Remember BadUSB? If you use a USB device to move digital files from one machine to another, you need to know the latest news on this flaw in design specs that could put your computers at risk.
Attack code for this flaw, which is impossible to patch, is now public. Security researchers Brandon Wilson and Adam Caudill released two patches to existing firmware for the Phison 2251-03, and a minimal custom firmware for that same chip.
But let’s back up a minute. In August, we learned from SR Labs that the versatility of USBs — almost any computer, from desktops to healthcare devices to storage can connect using USBs — make this flaw especially dangerous.
“To turn one device type into another, USB controller chips in peripherals need to be reprogrammed,” SLR reported. “Very widely spread USB controller chips, including those in thumb drives, have no protection from such reprogramming.”
Corrupting a Good USB
Once reprogrammed, SR Labs warned, benign devices can turn malicious. And there’s more than one way to turn a good USB into a so-called BadUSB.
For example, a device can emulate a keyboard and issue commands on behalf of the logged-in user to enter files or install malware. Alternatively, the device could also spoof a network card and change the computer’s DNS setting to redirect traffic. Or, the firm explained, a modified thumb drive or external hard disk can boot a small virus when it detects that the computer is starting up. That virus infects the computer’s operating system prior to boot.
“When a user looks at a thumb drive, what they perceive is nothing more than a storage device. But that’s obviously an oversimplification,” said Adam Caudill, a security researcher, at the DerbyCon conference last week. “It’s effectively a computer — a programmable computer . . . It can be programmed to be anything.”
According to SR Labs, malware scanners can’t access the firmware running on USB devices. That, the firm continued, is because USB firewalls that block certain device classes do not exist. What’s more, behavioral detection is difficult because the behavior of a BadUSB device looks like a user has merely plugged in a new device. Symantec has confirmed that anti-virus technology can’t inspect the drivers running inside a USB device. McAfee publicly confirmed the dilemma.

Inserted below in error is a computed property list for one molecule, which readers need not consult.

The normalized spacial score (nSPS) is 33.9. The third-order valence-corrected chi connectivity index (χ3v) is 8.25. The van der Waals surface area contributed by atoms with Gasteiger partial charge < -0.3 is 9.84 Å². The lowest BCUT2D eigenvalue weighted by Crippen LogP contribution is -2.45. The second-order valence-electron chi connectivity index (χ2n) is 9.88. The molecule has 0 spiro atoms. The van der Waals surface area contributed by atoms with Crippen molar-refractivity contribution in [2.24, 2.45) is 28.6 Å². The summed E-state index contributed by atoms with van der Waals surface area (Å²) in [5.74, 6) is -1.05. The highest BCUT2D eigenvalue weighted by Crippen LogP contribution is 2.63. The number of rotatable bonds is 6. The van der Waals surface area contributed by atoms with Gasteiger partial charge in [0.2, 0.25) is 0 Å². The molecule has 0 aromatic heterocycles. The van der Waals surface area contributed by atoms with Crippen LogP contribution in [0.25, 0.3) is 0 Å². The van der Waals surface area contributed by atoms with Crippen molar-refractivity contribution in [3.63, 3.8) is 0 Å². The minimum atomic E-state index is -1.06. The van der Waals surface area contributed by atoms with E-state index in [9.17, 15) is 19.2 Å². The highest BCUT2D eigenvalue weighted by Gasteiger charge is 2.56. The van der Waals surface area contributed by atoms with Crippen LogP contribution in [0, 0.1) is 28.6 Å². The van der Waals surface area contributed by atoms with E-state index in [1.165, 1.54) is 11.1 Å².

Heroes or Irresponsible?
Why did the security researchers release this code? Because device manufactures were quick to dismiss the BadUSB threat, Caudill said in a blog post. Caudill wanted to raise user awareness and push device manufacturers to implement signed updates.
“There’s nothing malicious about what we’ve released here. While we did release a patch to modify the password protection feature — that’s all it does. It doesn’t modify data, infect computers with anything, or anything of that nature,” Caudill said. “There’s no self replication code anywhere, while it’s possible that it could be done, and we’ve talked about how to do it — it won’t be released.”
So are Caudill and Wilson heroes, saving a future generation from cyberattack? Or are they irresponsible researchers, opening the door to potential attackers? Chester Wisniewski, senior security advisor at Sophos, told us he’s leaning toward the latter.
“It is unfortunate and extremely irresponsible for these so-called researchers to release this code at the DerbyCon conference,” said Wisniewski. “While criminal elements may have been able to figure this out on their own there’s no reason to publish a roadmap.”
Posted: 2014-10-06 @ 6:06pm PT
Fact is, the criminals are not like anybody and what the researchers published is most likely unhelpful to them. It may be helpful to “script kiddies”, but they are anyway self-defeating.
Posted: 2014-10-06 @ 3:26pm PT
@BadIndustry: I see your point, but still agree with Wisniewski that there’s no reason to publish a roadmap making it easier for criminals to exploit vulnerabilities.
Posted: 2014-10-06 @ 2:48pm PT
It is unfortunate and extremely irresponsible for the USB industry to dismiss the BadUSB threat, and even more unfortunate for Mr. Wisniewski’s to comment negatively on the researcher. As an employee of a security company, he has a vested interest in the threat being dismissed. He has an interest in the industry selling unsecure devices so that his employer can sell their security software and services. The truth is: the researchers are right, and if the industry would follow their advice and sell secure devices, Mr. Wisniewski would be unemployed.
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